The Washington Wild Things have what it takes to be a contender. They just didn’t find that out until it was too late.
There may still be 15 games left in the 2015 regular season, but it may be time to look towards next season as the Wild Things currently sit nine games out of the final Wild Card spot in the Frontier League.
The team has started to move pieces of this year’s squad trading third basemen Carter Bell to the Joliet Slammers in exchange for a player-to-be-named later, starter Matt Sergey to the Laredo Lemurs of the American Association for two players to be named later and starter Tim Flight to the Southern Illinois Miners for RHP Jon Klein, Southern Illinois’ 1st round pick in the 2016 draft, and a player to be named later.
Bell, like the rest of the team, had a down year posting a .234/.286/.335 slash line and a .621 OPS with nine extra-base hits and 19 RBI.
Sergey was one of the more effective starters in the Washington rotation posting a 3-4 record with a 2.76 ERA, 69 strikeouts and 21 walks in 62 innings pitched.
Flight didn’t have the year he wanted posting a 3-7 record with a 3.98 ERA in 16 starts while striking out 74 and walking 47 in 86 innings. He allowed six home runs, four more than his previous career high in a season.
A very slow start to the season proved to be costly for Washington as they stumbled out of the gate to a 2-8 record. They tried to recover coming within five games of a Wild Card spot at the All-Star break, but stumbled over the past month as they have dropped 10 of their past 16 contests.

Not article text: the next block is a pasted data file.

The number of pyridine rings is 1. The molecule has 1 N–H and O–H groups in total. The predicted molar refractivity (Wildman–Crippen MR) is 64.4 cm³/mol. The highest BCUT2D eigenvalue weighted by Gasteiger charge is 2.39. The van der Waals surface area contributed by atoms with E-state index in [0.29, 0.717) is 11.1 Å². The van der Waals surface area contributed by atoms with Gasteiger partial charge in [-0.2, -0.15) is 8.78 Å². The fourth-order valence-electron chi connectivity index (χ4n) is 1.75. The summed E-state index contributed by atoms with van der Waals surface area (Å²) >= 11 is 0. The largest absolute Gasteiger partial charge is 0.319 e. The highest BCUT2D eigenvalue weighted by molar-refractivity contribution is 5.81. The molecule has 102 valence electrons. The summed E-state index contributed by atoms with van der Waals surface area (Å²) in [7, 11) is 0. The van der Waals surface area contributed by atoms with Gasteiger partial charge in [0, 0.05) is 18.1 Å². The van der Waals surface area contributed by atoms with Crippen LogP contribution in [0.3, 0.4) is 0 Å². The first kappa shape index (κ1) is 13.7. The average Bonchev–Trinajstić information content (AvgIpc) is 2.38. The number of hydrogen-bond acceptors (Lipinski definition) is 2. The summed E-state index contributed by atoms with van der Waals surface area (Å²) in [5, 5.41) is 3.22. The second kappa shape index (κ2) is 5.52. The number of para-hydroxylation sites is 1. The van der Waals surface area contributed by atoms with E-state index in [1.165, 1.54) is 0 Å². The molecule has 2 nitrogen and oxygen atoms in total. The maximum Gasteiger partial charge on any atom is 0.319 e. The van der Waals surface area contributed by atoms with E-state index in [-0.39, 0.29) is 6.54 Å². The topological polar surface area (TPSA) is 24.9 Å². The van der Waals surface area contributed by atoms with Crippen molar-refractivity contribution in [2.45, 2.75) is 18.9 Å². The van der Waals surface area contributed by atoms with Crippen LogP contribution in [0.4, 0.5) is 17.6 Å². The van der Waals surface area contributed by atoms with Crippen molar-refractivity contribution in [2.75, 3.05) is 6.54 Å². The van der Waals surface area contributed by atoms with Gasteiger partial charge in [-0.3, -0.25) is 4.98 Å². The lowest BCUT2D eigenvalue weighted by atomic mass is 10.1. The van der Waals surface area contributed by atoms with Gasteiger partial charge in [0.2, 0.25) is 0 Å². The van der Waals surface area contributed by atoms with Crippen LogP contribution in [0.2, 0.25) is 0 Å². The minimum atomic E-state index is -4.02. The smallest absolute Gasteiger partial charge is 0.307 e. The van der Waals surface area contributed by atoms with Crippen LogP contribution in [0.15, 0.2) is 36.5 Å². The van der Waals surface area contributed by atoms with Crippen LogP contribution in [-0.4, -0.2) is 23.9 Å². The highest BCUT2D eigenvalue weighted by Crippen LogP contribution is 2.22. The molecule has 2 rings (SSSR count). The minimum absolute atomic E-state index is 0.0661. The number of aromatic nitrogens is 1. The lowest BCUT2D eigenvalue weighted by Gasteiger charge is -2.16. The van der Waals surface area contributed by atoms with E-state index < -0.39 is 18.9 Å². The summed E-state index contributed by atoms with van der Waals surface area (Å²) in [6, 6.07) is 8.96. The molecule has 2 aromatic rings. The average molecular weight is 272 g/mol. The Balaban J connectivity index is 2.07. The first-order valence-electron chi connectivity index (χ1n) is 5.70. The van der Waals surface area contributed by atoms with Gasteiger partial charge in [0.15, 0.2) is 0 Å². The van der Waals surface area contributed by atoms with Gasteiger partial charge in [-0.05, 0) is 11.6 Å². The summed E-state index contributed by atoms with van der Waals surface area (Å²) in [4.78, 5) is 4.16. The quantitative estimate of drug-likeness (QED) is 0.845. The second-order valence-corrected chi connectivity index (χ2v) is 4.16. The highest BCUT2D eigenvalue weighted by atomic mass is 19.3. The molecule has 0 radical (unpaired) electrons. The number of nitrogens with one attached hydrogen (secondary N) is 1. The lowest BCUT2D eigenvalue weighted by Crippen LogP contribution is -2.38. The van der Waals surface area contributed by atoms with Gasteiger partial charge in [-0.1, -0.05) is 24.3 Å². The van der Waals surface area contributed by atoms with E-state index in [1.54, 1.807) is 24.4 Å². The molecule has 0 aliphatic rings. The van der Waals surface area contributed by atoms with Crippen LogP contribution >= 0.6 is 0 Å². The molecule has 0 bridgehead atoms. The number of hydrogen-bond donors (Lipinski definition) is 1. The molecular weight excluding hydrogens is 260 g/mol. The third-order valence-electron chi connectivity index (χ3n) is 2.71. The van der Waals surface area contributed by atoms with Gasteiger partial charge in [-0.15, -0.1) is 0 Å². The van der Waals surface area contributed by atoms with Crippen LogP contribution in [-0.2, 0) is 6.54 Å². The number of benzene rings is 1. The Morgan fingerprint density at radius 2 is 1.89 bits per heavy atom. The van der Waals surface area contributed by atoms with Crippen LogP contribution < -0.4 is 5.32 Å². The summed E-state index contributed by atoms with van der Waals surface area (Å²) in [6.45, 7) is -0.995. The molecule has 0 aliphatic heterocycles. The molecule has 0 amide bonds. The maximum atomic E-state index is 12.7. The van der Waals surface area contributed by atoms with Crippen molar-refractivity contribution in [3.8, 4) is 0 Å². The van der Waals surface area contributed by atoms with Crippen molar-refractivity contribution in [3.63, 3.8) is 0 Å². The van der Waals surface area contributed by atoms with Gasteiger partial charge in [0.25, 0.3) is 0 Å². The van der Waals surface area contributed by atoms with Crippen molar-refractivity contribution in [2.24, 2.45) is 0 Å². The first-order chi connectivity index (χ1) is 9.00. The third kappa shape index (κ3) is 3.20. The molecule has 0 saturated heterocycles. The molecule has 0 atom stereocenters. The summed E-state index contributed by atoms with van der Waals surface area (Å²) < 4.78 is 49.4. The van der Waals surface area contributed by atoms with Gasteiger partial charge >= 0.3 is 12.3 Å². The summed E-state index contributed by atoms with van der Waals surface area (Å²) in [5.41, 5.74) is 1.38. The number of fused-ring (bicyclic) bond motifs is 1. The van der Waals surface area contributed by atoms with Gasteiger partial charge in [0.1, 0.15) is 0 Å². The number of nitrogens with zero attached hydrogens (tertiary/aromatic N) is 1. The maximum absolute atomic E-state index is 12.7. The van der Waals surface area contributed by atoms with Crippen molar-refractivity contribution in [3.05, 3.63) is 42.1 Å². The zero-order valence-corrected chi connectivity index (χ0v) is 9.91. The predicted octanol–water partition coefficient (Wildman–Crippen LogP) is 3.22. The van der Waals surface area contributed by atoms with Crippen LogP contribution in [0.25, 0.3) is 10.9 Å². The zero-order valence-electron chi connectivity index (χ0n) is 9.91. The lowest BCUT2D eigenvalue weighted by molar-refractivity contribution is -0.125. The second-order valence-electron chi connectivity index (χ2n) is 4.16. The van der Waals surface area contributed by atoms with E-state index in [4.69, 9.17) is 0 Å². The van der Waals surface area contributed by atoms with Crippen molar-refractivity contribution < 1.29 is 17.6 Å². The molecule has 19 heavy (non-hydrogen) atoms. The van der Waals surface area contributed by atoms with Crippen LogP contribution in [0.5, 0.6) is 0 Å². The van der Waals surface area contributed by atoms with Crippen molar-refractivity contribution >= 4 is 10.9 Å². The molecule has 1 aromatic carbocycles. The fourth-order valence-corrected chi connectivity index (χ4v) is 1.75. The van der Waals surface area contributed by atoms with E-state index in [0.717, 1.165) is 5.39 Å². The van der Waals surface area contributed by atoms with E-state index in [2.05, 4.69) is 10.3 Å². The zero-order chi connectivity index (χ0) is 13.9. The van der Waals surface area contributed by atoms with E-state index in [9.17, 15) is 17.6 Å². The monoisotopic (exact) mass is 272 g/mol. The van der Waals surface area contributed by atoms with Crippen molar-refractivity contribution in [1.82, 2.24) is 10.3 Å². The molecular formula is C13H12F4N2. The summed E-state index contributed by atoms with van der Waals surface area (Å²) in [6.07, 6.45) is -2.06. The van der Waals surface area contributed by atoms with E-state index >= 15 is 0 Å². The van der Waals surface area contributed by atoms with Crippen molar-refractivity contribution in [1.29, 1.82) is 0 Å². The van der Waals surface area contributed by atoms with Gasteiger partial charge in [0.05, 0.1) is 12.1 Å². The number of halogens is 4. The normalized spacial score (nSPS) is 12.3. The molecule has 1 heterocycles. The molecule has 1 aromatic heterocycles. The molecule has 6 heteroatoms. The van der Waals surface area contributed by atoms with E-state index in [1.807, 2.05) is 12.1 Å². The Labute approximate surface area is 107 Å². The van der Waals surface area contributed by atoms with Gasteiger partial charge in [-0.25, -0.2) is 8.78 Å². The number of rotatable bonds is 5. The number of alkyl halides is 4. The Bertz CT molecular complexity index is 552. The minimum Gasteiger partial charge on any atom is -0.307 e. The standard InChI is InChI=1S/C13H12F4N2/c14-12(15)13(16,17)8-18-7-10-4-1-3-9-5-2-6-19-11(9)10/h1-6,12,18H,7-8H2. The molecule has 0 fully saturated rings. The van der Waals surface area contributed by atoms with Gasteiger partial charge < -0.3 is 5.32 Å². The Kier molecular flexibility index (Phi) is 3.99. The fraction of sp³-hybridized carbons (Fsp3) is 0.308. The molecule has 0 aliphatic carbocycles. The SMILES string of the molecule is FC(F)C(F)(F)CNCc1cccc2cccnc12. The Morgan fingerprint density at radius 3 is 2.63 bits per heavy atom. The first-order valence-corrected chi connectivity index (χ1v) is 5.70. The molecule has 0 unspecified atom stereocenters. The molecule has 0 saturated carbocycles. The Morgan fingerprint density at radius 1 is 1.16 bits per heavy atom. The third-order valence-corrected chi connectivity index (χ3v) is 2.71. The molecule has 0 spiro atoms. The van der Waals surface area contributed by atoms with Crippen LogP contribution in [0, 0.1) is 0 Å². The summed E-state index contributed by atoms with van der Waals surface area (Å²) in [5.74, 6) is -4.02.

One major problem this year’s team has experienced was the ability to close out games and come through with that one big hit. Of the 32 one-run games played this season, Washington was only able to win 12 times (.354 win percentage). On average, a team usually finishes the year within a few games of .500 in one-run games.
“You have to think about all of the games that we gave away,” said Wild Things manager Bob Bozzuto. “It just changes the whole complexion of the season.”
The Wild Things, who returned most of it’s players from last season’s playoff run, posts a .240 team batting average which ranks last in the Frontier League and 46 points lower than River City, who has the best average.
The pitching staff posts the sixth-best ERA in the league (3.82), but couldn’t get the offensive and relief help to build any momentum.
The perfect storm for a failed season.
(Photo Credit: Washington Wild Things)